Joe Straus on Giving Up the Gavel
After five terms as House Speaker, Joe Straus calls it quits.
This story originally appeared in the December 2017 issue with the headline “Giving Up the Gavel.”
Republican state representative Joe Straus, of San Antonio, shocked the world of Texas politics in late October by announcing he would not seek reelection. A fiscal conservative, Straus first took office in the House in 2005, but he came to prominence in 2009, after legislators revolted against the iron-fisted rule of Speaker Tom Craddick. A small group of Republican members and the Democratic minority decided to elect a speaker among themselves and eventually chose Straus. Since then, he has steered the House away from the far right, often angering members of his own party. Soon to be freed from his legislative duties, Straus looks ahead at what’s next for his career.
R. G. Ratcliffe: All year you’ve been saying that you were going to run for reelection. You even had a fundraiser set for November 30. Why the sudden change of heart?
Joe Straus: I finally took the advice that I give other members at the end of a session who are thinking about not coming back. I always tell them to go home and spend some time with their families and their communities or whatever their involvements are, and think hard about the commitment they’re making. And I did it myself. It was the first time since 2005 that I’d really given serious thought to what I wanted to do next, as opposed to going from the campaign cycle immediately into the governing cycle and then immediately [back] into the campaign cycle. And I determined that I don’t want to be one of those guys who just hangs around forever because he can. I think what we’ve built in the House is sustainable. And I’m excited about what the future opportunities are.
RGR: And those would be . . . ?
JS: There’s been a lot of encouragement for me to run for a statewide office, which I may do at some point. I don’t think there’s a lot of time before the 2018 cycle gets really hot to do that. But I’m encouraged by the support that I’ve received. I think there’s an appreciation for leadership in this state that focuses on substantive issues. And I feel that there’s been disappointment that [some of] the agenda has been small and petty, and not focused on trying to get more people engaged. Whatever platform I move to next, it’s something I plan to address.
RGR: Would you be more interested in governor, or if John Cornyn did not seek reelection, in the U.S. Senate?
JS: I don’t think either of those in the immediate future is viable. I support Senator Cornyn very strongly, and I know that he’s running again. If I can contribute more in an elective office in the future, I would be open to that.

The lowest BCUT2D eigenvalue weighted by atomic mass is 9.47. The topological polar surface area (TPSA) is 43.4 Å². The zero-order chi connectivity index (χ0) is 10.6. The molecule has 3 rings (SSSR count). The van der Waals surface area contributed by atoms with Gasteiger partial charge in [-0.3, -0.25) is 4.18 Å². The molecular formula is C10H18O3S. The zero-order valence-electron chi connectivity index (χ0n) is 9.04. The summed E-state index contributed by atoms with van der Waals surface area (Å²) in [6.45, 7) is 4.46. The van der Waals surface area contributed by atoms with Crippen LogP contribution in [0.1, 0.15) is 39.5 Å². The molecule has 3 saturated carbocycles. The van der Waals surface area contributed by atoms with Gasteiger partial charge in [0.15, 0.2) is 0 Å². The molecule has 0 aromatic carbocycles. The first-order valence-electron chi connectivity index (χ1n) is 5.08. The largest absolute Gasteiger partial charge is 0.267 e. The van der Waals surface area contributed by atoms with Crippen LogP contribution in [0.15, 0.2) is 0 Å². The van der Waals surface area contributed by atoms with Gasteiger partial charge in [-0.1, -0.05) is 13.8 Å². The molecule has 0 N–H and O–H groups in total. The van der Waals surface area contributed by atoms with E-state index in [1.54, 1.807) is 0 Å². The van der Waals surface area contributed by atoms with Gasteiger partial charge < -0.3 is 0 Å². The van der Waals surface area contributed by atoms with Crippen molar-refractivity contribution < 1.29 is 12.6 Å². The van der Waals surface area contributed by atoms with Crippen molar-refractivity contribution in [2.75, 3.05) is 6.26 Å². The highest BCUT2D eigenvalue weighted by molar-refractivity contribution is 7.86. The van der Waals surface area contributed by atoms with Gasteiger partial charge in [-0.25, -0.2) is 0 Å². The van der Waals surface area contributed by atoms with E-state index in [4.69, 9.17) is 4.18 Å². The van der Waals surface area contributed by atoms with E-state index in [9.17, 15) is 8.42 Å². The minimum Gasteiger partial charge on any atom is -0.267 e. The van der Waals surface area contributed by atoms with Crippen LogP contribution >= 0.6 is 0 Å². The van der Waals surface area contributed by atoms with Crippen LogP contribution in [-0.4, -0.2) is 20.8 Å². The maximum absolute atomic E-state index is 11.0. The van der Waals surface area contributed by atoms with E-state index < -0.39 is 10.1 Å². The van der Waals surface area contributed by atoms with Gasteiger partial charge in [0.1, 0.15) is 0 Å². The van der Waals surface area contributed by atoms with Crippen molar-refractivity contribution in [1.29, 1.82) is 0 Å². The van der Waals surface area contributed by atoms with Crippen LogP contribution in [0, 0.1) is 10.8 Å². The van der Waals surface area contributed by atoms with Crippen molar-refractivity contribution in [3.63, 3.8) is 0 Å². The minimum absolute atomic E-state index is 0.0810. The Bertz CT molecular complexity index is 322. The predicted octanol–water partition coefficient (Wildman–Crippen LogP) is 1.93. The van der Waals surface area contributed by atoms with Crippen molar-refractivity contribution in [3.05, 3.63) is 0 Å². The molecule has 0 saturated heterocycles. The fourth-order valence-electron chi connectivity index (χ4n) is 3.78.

RGR: When you made your announcement, a lot of businesspeople, and Democrats and more-traditional Republicans, were like, “Oh my gosh, here goes the last adult in the room.”
JS: Well, I’m flattered by that kind of attention. I think that some of that fear of the unknown in the future is overstated. I also think that putting too much on one person is probably not accurate. No one person can do anything in this system. It may appear that way at times, but the reason that I’ve had some success in the House over five terms as speaker is because the large majority of members on the floor support what I’m trying to do and they agree with it. It’s not because I’ve imposed my will on them.
RGR: You have said that it was a myth that a candidate has to be crazy to win in the Republican primary. How do you define the crazy aspects that do exist in the Republican primary system, and why is it so dominated by a few groups?
JS: Because certain people want to keep our primaries as small as possible. They want to turn off mainstream people. And they’ve done a pretty effective job at it. That’s a shame. Until our primaries become a larger affair, we’re going to have these squabbles. And we’re going to have the magnification of fringe candidates. More than you would if more people would take the time to vote.
RGR: Those fringe groups, are they promoting things that are realistic, though minor, issues? Or are they just stirring the pot to whip people up?
JS: They’re doing both. And their influence is stronger than it should be. But look at this summer special session, which was largely about the unnecessary bathroom bill. The business community, certain faith leaders—a lot of them—first responders, and educators came together in an organized fashion. The bullying of these fringe groups couldn’t go toe-to-toe with them. It wasn’t even a close fight.
RGR: You’ve traditionally had a weekly breakfast with the governor and the lieutenant governor, and those sort of petered out this session. In the regular session, we had Governor Abbott coming in right at the end to demand changes in the budget. So I have to ask, have Abbott and Lieutenant Governor Patrick been dealing with you honestly and in good faith over the past couple of years?
JS: Honestly, sure. Our breakfast meetings weren’t terribly productive—they were pleasant enough. But we’re all busy people, and at a certain time during the session they became less and less frequent. But we can talk anytime. And it’s better when we do. But when we do, we should have something substantive to talk about.
RGR: Could you run for lieutenant governor?
JS: Have you taken a look at the Senate lately? (Laughs.) I have friends in the Senate, but I have a lot more friends in the House. If I wanted to come back to the Legislature in 2019, I would do it right here, where my good friends are and where I have a really good team and a really good program in place. So that’s not in the cards.
This interview has been edited for clarity and length.